Travel is never boring — if it is, you are doing it wrong — and that holds especially true when it comes to how travel connects to payments and the broader world of commerce.
And what a time it’s been, including for cross-border payments and the travel industry — the main subject of a fresh PYMNTS interview with Peter Butterfield, chief compliance officer at Flywire, which provides global payment services. He discussed what’s coming next as significant changes are taking place with travel and travel payments.
One of those changes involved industry powerhouse and innovator Airbnb. As politicians in the U.K. try to untangle the Brexit knot, the high-profile sharing economy operator is moving its E.U. processing operation out of the U.K. and over to Luxembourg. Other payment players have made a similar move as they worry about how to serve their European and global clients best after the U.K. leaves the European Union, assuming that happens.
“My guess is they are trying to shift over in advance of the Jan. 31 deadline (for Brexit),” Butterfield told PYMNTS. The general idea for payments providers and travel players, along with other companies, of course, is to make sure they give their customers confidence that they are ready for a post-Brexit payments landscape and can make required moves as efficiently and transparently as possible. “A lot of it is ensuring customers that you have your house in order,” he said, a job perhaps tougher by the political chaos and uncertainty surrounding Brexit.
Of course, that’s not all going on the travel world, though this Airbnb move promises to be influential. As global travel keeps on growing — the industry is worth an estimated $8.8 trillion or more annually when measuring its impact on the global economy — and more consumers travel outside their home countries — a trend especially notable among the middle and upper classes in China — cross-border payments are having to keep up with all that new demand.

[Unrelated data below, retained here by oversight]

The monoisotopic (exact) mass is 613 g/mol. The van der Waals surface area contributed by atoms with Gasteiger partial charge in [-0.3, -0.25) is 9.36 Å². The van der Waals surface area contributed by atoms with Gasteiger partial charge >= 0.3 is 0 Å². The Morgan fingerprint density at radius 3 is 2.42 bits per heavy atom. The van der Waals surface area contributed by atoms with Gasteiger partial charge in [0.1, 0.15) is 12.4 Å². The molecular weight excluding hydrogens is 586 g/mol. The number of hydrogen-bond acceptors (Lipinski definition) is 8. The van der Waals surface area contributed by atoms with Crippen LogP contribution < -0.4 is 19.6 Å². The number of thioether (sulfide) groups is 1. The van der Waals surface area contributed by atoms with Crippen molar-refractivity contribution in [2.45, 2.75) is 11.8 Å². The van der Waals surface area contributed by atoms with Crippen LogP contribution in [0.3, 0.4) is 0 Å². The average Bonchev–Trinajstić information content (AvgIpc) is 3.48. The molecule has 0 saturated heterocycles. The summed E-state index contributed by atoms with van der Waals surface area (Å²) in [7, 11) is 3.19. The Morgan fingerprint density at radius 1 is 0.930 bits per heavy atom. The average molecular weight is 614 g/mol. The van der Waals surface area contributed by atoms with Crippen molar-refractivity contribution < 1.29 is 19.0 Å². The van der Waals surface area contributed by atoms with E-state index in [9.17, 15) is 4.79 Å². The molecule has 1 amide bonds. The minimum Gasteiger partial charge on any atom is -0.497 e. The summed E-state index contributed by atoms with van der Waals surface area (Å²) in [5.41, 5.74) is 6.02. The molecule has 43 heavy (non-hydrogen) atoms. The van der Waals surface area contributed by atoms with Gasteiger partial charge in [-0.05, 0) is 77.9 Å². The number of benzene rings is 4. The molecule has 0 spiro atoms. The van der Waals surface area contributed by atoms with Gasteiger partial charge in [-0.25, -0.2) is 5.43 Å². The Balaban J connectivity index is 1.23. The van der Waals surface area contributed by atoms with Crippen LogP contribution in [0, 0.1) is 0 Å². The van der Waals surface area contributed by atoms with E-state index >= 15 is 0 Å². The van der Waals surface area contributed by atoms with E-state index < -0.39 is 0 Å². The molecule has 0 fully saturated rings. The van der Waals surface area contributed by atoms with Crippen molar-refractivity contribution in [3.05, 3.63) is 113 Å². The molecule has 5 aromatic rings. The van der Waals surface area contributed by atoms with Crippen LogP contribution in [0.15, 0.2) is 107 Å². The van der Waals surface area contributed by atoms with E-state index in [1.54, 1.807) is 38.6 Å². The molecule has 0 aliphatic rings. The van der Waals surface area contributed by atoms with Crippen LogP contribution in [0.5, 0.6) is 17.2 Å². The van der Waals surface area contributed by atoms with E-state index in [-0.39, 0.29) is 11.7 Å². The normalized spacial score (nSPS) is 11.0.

Indeed, as PYMNTS research has found, four out of 10 travel operators struggle to manage multiple payment service providers. That’s not all, though. The research also found that 82 percent of travel companies innovate to combat the loss of customers and that 36 percent of travel companies expect innovations to decrease costs. Overall, the global travel industry pays $75 billion on its payments structure every year.
And as all those trends play out, there is an associated trend involving the growth of B2B cross-border payments as well. The issues are roughly the same, though nuanced, depending on the market. As Butterfield told it, the goals going forward into 2020 for cross-border payments include constructing a robust and clear and accurate cross-border payments system. “Reconciliation, billing and collection practices must work in a seamless fashion,” he said. “You must have appropriate reconciliation methods in place, so you are [not] suffering from being short on dollars, pound, pence or whatever.”
But that’s hardly the only concern going forward with travel into the 2020s. Trust is a big issue.
Recall that just a few weeks ago, for instance, the collapse of long-standing U.K. travel firm Thomas Cook, which left some 600,000 people stranded overseas. With a $2.1 billion debt pile that fettered its response to nimble online competitors, the company could not keep up. According to The Guardian, the collapse is “is not because the British have stopped taking holidays.” It was noted, though, that city breaks have very much outstripped beach vacations. Those that benefit are easyJet, Airbnb and Ryanair, while those that stand to lose are package holiday firms, per the report.
“That was a trust issue, not a payments issue,” Butterfield told PYMNTS, though trust will be vital as the industry continues to undergo disruption and innovation, including via the sharing economy but certainly not limited to that. That said, few things can build trust with travelers than having a cross-border payment system that works well and offers security and the peace of mind that comes from that.
And that, if nothing else, is the lesson for travel businesses going into the new decade.
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